tl;dr: Scheduling tasks is hard
- We assume everything will go well, but we’re actually crap at estimating
- We confuse progress with effort
- Because we’re crap at estimating, managers are also crap at estimating
- Progress is poorly monitored
- If we fall behind, natural reaction is to add more people
Three stages of creation: Idea, implementation, interaction
Ideas are easy, implementation is harder (and interaction is from the end user). But our ideas are flawed.
We approach a task as a monolithic chunk, but in reality it’s many small pieces.
If we use probability and say that we have a 5% chance of issues, we would budget 5% because it’s one monolithic thing.
But the real situation is that each of the small tasks has a 5% probability of being delayed. Thus, 0.05^n
Oh, and our ideas being flawed? Yeah… virtually certainty that the 5% will be used.
Progress vs effort:
Wherein the man-month fallacy is discussed. It comes down to:
- Adding people works only if they’re completely independent and autonomous. No interaction means assign a smaller portion, which equates to being done faster
- If you can’t split it up tasks, it’s going to take a fixed amount of time. Example in this case is childbearing – you can’t shard the child across multiple mothers. (“Unpartitionable task”)
- Partitionable w/ some communication overhead – pretty much the best you can do in Software. You incur a penalty when adding new people (training time!) and a communication overhead (making sure everyone knows what is happening)
- Partitionable w/ complex interactions – Significantly greater communication overhead
Testing is usually ignored/the common victim of schedule slippage. But it’s frequently the time most needed because you’re finding & fixing issues with your ideas.
Recommended time division is 1/3 planning, 1/6 coding, 1/4 unit tests, 1/4 integration tests & live tests (I modified the naming)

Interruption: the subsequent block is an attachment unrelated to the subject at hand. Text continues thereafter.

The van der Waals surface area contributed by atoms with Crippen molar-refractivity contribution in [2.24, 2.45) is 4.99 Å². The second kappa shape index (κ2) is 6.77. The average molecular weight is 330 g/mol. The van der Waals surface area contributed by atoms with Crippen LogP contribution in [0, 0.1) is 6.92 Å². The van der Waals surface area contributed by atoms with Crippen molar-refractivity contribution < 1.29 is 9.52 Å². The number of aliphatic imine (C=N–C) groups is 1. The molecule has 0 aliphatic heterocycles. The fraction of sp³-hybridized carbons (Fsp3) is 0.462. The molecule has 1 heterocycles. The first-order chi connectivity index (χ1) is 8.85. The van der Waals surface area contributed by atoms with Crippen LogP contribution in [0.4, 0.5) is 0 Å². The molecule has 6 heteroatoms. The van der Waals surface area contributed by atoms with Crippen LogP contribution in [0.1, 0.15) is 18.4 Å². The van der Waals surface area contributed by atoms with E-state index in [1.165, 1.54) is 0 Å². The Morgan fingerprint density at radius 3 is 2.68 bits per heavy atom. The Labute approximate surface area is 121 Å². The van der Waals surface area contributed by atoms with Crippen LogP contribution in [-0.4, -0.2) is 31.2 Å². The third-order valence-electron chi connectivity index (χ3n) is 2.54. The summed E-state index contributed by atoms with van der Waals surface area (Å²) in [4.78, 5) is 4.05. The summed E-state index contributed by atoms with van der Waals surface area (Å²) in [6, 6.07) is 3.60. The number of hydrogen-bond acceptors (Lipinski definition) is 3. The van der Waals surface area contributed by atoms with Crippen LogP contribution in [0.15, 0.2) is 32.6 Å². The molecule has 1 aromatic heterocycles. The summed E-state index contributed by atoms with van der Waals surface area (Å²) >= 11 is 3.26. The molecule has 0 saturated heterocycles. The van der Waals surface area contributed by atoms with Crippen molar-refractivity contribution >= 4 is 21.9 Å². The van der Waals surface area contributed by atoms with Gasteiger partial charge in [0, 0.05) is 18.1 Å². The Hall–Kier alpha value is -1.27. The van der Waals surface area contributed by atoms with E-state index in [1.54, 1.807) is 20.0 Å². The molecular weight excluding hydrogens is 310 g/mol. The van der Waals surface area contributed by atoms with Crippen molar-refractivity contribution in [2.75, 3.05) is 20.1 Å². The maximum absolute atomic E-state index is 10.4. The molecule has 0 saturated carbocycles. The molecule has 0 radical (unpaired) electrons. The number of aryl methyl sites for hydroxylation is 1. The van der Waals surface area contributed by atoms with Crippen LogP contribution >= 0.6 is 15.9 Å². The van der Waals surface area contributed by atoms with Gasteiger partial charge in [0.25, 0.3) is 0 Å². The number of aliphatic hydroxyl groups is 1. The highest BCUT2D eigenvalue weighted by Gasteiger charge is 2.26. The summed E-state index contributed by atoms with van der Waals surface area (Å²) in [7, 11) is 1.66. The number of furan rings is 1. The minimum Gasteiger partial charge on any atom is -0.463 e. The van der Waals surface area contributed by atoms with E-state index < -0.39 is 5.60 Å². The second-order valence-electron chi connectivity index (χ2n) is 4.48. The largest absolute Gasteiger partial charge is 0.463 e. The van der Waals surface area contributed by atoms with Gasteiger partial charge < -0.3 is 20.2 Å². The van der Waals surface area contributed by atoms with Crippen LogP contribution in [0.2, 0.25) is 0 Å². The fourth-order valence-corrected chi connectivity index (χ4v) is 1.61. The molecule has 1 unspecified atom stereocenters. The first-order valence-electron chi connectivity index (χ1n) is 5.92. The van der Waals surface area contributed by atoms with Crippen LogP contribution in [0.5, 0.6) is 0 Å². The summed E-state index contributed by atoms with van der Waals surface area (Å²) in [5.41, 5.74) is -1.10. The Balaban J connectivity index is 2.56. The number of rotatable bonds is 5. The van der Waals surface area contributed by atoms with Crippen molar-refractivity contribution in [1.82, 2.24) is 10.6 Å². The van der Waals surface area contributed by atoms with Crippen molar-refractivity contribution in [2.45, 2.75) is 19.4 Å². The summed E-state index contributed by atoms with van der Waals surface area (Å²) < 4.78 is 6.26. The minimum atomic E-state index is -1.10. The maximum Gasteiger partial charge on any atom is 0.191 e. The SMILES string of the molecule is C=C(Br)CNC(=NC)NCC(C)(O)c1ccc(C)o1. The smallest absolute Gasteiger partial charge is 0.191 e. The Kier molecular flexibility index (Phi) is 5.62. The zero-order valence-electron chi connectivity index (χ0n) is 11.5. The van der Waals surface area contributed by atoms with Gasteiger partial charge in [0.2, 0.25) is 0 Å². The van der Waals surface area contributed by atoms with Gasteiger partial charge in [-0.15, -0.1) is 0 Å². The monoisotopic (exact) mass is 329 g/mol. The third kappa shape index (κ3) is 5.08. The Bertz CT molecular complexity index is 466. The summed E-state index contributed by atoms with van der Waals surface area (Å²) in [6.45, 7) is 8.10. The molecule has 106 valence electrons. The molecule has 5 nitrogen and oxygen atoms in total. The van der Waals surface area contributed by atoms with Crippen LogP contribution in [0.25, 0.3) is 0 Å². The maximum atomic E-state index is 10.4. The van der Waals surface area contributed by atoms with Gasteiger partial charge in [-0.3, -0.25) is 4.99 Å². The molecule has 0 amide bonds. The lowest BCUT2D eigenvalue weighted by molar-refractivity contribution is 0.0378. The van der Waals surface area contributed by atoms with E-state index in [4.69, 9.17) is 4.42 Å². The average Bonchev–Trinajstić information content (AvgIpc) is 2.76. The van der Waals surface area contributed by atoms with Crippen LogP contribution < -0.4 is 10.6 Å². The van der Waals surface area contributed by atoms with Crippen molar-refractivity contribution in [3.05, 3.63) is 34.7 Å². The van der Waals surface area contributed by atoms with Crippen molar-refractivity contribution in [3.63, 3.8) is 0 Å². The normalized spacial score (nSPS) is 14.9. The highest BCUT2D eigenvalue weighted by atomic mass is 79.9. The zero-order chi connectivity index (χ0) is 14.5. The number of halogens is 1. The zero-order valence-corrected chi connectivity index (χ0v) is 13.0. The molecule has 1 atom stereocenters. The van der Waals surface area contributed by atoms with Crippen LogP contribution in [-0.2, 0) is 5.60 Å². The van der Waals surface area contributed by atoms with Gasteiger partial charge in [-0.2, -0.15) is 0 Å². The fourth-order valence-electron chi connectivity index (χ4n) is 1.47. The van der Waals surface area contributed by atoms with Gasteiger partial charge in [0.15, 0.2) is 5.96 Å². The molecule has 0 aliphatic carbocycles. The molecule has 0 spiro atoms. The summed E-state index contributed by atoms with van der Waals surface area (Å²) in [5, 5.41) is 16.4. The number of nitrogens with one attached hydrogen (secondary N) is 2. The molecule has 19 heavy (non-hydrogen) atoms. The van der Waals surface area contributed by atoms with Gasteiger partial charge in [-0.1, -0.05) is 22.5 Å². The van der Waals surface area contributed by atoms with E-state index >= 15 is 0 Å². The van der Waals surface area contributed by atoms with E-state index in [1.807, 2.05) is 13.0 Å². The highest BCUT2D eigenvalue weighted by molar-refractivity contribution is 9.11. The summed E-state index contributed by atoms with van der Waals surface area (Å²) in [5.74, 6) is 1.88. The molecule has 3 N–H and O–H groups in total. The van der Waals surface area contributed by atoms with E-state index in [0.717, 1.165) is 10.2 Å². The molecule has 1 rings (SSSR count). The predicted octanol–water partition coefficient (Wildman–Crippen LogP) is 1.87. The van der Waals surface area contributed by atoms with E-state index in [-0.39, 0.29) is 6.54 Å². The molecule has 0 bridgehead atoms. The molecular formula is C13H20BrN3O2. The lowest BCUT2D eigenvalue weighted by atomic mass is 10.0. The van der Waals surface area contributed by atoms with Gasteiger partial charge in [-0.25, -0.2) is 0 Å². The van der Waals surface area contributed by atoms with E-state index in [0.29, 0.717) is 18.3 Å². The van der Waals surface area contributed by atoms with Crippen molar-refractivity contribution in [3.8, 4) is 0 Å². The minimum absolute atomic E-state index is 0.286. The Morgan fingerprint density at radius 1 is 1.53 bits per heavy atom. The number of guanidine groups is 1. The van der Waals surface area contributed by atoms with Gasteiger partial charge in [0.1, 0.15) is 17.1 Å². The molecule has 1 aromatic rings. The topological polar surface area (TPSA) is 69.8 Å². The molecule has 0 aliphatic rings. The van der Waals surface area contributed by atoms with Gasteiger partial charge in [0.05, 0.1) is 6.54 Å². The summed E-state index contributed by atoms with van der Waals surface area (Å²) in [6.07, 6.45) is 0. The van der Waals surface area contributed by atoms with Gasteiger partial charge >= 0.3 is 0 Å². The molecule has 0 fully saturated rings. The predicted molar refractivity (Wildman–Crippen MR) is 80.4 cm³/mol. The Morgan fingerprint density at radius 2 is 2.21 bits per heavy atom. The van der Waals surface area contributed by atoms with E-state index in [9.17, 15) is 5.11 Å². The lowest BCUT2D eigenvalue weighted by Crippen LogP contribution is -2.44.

Without checkins, if the schedule slips, people only know towards the end of the schedule, when the product is almost due. This is bad because a) people are preparing for the new thing, and b) the business has invested on getting code out that day (purchasing & spinning up new servers, etc)
When a schedule slips, we can either extend the schedule, or force stuff to be done to the original timeframe (crunch time!) Like an omelette, devs could increase intensity, but that rarely works out well
It’s common to schedule to an end-user’s desired date, rather than going on historical figures.
Managers need to push back against schedules done this way, going instead for at least somewhat data-based hunches instead of wishes
Fixing a schedule:
Going back to progress vs effort.
You have a delayed job. You could add more people, but that rarely turns out well. Overhead of training new people & communication takes it’s toll, and you end up taking more time than if you just stuck with the original team
Recommended thing is to reschedule; and add sufficient time to make sure that testing can be done.
Comes down to the maximum number of people depends on the number of independent subtasks. You will need time, but you can get away with fewer people.
The central idea, that one can’t substitute people for months is pretty true. I’ve read things that say it takes around 3 months to get fully integrated into a job, and I’ve found that to be largely true for me. (It’s one of my goals for future co-op terms to try and get that lowered.)
The concept of partitioning tasks makes sense, and again it comes back to services. If services are small, 1 or 2 person teams could easily take care of things, and with minimal overhead. When teams start spiraling larger, you have to be better at breaking things down into small tasks, so you can assign them easily, and integrate them (hopefully) easily. It seems a bit random, but source control helps a lot here.
Estimation is tricky for me, and will continue to be, since it only comes from experience – various ‘rules of hand’ that I’ve heard include take the time that you’ll think you’ll need, double it, then double it again.
But it’s a knock-on effect – I estimate badly, tell my manager, he has bad data, so he estimates wrongly as well… I’ve heard stories that managers pad estimates. That makes sense, especially for new people. I know estimates of my tasks have been wildly off. Things that I thought would take days end up taking a morning. Other things like changing a URL expose a recently broken dependency, and then you have to fix that entire thing… yeah. 5 minute fix became afternoon+. One thing which I’ll try to start doing is noting down how ling I expect things to take me, and then compare it at the end to see whether or not I was accurate. Right now it’s a very handwavey “Oh I took longer/shorter than I wanted, hopefully I’ll remember that next time!”
Which, sadly, I usually don’t.